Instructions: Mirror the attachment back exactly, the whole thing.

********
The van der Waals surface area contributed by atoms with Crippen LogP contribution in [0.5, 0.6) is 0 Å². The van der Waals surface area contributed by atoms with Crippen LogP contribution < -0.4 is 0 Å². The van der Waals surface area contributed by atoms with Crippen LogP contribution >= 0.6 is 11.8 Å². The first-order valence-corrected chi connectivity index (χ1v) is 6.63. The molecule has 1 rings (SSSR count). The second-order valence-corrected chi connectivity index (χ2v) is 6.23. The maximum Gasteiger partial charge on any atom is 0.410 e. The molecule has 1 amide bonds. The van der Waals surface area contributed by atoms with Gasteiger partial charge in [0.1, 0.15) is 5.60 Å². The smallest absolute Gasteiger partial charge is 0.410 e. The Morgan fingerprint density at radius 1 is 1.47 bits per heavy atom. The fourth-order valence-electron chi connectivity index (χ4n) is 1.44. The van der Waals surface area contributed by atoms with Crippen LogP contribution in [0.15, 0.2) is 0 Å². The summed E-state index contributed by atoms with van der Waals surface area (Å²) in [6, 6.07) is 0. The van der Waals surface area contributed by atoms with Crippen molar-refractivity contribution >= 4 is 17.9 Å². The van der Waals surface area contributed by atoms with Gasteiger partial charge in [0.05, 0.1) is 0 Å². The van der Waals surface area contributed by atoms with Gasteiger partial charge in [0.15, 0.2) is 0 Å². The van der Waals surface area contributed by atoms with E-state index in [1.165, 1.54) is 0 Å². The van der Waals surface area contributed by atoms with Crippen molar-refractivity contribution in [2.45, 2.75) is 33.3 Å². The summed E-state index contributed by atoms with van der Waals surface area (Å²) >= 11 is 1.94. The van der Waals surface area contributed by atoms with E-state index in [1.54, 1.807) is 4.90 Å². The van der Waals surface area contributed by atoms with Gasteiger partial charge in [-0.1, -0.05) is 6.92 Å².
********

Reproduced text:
The van der Waals surface area contributed by atoms with Crippen LogP contribution in [0.5, 0.6) is 0 Å². The van der Waals surface area contributed by atoms with Crippen LogP contribution < -0.4 is 0 Å². The van der Waals surface area contributed by atoms with Crippen LogP contribution >= 0.6 is 11.8 Å². The first-order valence-corrected chi connectivity index (χ1v) is 6.63. The molecule has 1 rings (SSSR count). The second-order valence-corrected chi connectivity index (χ2v) is 6.23. The maximum Gasteiger partial charge on any atom is 0.410 e. The molecule has 1 amide bonds. The van der Waals surface area contributed by atoms with Gasteiger partial charge in [0.1, 0.15) is 5.60 Å². The smallest absolute Gasteiger partial charge is 0.410 e. The Morgan fingerprint density at radius 1 is 1.47 bits per heavy atom. The fourth-order valence-electron chi connectivity index (χ4n) is 1.44. The van der Waals surface area contributed by atoms with Crippen LogP contribution in [0.15, 0.2) is 0 Å². The summed E-state index contributed by atoms with van der Waals surface area (Å²) in [6, 6.07) is 0. The van der Waals surface area contributed by atoms with Crippen molar-refractivity contribution >= 4 is 17.9 Å². The van der Waals surface area contributed by atoms with Gasteiger partial charge in [0.05, 0.1) is 0 Å². The van der Waals surface area contributed by atoms with Gasteiger partial charge in [0.15, 0.2) is 0 Å². The van der Waals surface area contributed by atoms with E-state index in [1.165, 1.54) is 0 Å². The van der Waals surface area contributed by atoms with Crippen molar-refractivity contribution in [2.45, 2.75) is 33.3 Å². The summed E-state index contributed by atoms with van der Waals surface area (Å²) >= 11 is 1.94. The van der Waals surface area contributed by atoms with E-state index in [1.54, 1.807) is 4.90 Å². The van der Waals surface area contributed by atoms with Gasteiger partial charge in [-0.1, -0.05) is 6.92 Å².